Love Valley, NC, a small Iredell County town of only about 90 people, may seem an unlikely place for a rock concert. It was built in the 1950s by Andy Barker as an authentic Western town. Barker became the town’s second mayor (the first was his father J.A.) after it was incorporated in 1963 and held that office until his death two years ago.
In 1970, Barker sponsored a rock festival as a means of raising funds to provide a water and sewer system for the town. It was reported that "none of the superstars of the rock world" had been announced for the festival, but that several smaller but well-known performers had signed, including the Allman Brothers Band, Big Brother and the Holding Company, Wet Willie, Johnny Jenkins, and Tony Joe White.
As N&O writer Bob Lynch described, the outside world made quite an impression on the quaint cowboy town.
An estimated 10,000 to 15,000 long-haired and bearded "music lovers" have camped in this community of 75 population for an outdoor festival which lasts through Sunday -- and more were pouring in Friday night.
Love Valley itself has the appearance of a large refugee camp. Young men and women with bedrolls; mattresses, cooking utensils and other gear stroll the main street. This dirt track, watered to settle the dust, is pressed by thousands of bare or sandled feet and has the appearance of a 19th Century cow town after a beef herd had passed through.
Separate, gang showers have been set up for men and women, but the men’s showers often have as many women bathers as the women’s showers, if not more.
Reporters observed men and women bathing together. It was not uncommon Friday to see men and women bathing nude within the full view of others gathered here to hear music and enjoy relief from the frustrations of civilization.
Some used garden hoses to provide water for mutual shower baths.
Young women removing all their clothing to change into other garments could be seen in all parts of the camping areas.
There are two lakes at Love Valley where large groups of young men and girls, women and children, were swimming nude.
Such a group was swimming in one of the lakes Friday afternoon. Oldtimers sat on the banks of the lake fishing, occasionally casting glances at the nudists splashing around in the old fishing hole. An elderly resident of Mooresville remarked, "I drove down just to see what was going on." He fished a while, then added, "You certainly see all types of people up here. But they are all orderly. I saw just one person who was a little bit tight -- but he was not out of the way...."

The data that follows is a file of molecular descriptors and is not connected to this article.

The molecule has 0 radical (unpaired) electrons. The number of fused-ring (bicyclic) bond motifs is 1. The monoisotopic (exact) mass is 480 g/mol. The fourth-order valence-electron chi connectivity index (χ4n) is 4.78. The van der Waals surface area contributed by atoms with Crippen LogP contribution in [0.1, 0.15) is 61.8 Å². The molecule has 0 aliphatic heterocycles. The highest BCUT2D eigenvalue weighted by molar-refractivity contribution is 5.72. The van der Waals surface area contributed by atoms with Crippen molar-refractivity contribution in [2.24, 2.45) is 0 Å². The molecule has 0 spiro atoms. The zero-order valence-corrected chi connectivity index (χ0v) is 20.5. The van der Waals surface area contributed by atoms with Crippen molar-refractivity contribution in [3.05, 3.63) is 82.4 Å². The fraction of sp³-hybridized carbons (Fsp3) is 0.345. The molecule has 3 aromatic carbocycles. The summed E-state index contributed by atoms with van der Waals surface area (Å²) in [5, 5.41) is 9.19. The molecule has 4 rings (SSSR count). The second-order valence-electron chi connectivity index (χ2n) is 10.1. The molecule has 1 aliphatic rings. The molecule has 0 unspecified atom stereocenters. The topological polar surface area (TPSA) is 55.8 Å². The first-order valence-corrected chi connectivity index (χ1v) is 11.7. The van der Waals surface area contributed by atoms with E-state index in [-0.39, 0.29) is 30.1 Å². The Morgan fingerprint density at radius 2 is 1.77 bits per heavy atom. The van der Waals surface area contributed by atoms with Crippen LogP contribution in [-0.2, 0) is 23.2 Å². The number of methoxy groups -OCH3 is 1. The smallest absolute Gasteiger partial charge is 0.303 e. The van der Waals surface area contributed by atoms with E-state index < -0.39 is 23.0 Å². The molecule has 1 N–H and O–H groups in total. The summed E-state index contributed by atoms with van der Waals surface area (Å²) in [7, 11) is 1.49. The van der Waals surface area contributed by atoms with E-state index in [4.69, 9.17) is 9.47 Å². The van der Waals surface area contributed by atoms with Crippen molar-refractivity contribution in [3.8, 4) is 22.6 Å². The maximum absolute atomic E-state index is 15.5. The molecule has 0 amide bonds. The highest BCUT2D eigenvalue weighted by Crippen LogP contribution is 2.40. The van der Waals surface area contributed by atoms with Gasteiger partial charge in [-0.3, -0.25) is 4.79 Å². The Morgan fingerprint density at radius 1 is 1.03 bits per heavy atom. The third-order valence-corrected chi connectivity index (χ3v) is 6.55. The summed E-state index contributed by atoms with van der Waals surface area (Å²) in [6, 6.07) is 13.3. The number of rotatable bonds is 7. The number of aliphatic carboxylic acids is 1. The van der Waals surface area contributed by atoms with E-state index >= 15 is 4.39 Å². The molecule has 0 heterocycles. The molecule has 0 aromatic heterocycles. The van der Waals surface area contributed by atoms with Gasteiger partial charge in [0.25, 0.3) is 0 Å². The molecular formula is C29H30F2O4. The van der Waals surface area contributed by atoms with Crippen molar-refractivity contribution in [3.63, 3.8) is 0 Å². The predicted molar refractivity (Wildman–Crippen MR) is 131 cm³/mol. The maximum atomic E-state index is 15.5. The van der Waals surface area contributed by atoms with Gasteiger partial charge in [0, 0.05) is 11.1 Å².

Mayor Barker said they had no way of keeping an accurate count of the crowd. He said many youths who couldn’t afford to buy tickets slipped in, "but we’re not worried about that. This is for the young people and we like young people." The News & Observer 7/18/1970
It turned out to be a pretty rough weekend, with one death, one birth, a shooting, a couple of poisonous snake bites, several drug overdoses and 175 under arrest in two counties. It was estimated that 75,000 had attended the weekend festival, some paying the full $5 admission price, but many using counterfeit tickets.
License plates indicated festival fans came from all across the nation, including such distant points as South Dakota, Oregon and California.
Hard rock music, hard narcotics, nudity, dust and overcrowded conditions made up the daily routine ....
Residents of this foothills area viewed the festival with its long-haired followers with mixed emotion.
One couple, living about a mile from the arena, told a newsman Sunday morning after church services, that they were surprised by the event.
"We had heard how the hippies raided vegetable gardens, slaughtered livestock and so on in other states. We haven’t had one thing bothered by these people."
Several other valley residents shared this view.
They said the young people were "well-behaved." Others said the youths were "not what we expected" or "were peaceable and courteous."
But some, however, expressed resentment toward hippies and Mayor Barker for bringing the multitudes into the valley. One elder said, "we don’t like it at all." The News & Observer 7/20/1970